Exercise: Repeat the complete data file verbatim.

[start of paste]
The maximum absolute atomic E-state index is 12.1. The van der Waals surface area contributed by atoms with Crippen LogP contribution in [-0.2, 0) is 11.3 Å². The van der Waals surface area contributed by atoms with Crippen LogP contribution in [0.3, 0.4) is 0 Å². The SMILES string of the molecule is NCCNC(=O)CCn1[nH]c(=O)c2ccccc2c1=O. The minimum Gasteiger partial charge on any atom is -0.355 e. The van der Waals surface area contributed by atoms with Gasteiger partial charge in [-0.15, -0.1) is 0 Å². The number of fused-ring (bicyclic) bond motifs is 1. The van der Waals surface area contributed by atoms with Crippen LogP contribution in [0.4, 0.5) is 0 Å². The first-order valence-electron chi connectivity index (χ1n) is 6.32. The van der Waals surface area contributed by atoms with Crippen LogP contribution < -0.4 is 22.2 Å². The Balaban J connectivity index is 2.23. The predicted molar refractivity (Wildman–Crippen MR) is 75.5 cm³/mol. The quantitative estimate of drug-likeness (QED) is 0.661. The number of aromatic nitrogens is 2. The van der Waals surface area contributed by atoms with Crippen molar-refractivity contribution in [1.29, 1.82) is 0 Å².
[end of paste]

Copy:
The maximum absolute atomic E-state index is 12.1. The van der Waals surface area contributed by atoms with Crippen LogP contribution in [-0.2, 0) is 11.3 Å². The van der Waals surface area contributed by atoms with Crippen LogP contribution in [0.3, 0.4) is 0 Å². The SMILES string of the molecule is NCCNC(=O)CCn1[nH]c(=O)c2ccccc2c1=O. The minimum Gasteiger partial charge on any atom is -0.355 e. The van der Waals surface area contributed by atoms with Gasteiger partial charge in [-0.15, -0.1) is 0 Å². The number of fused-ring (bicyclic) bond motifs is 1. The van der Waals surface area contributed by atoms with Crippen LogP contribution in [0.4, 0.5) is 0 Å². The first-order valence-electron chi connectivity index (χ1n) is 6.32. The van der Waals surface area contributed by atoms with Crippen LogP contribution < -0.4 is 22.2 Å². The Balaban J connectivity index is 2.23. The predicted molar refractivity (Wildman–Crippen MR) is 75.5 cm³/mol. The quantitative estimate of drug-likeness (QED) is 0.661. The number of aromatic nitrogens is 2. The van der Waals surface area contributed by atoms with Crippen molar-refractivity contribution in [1.29, 1.82) is 0 Å².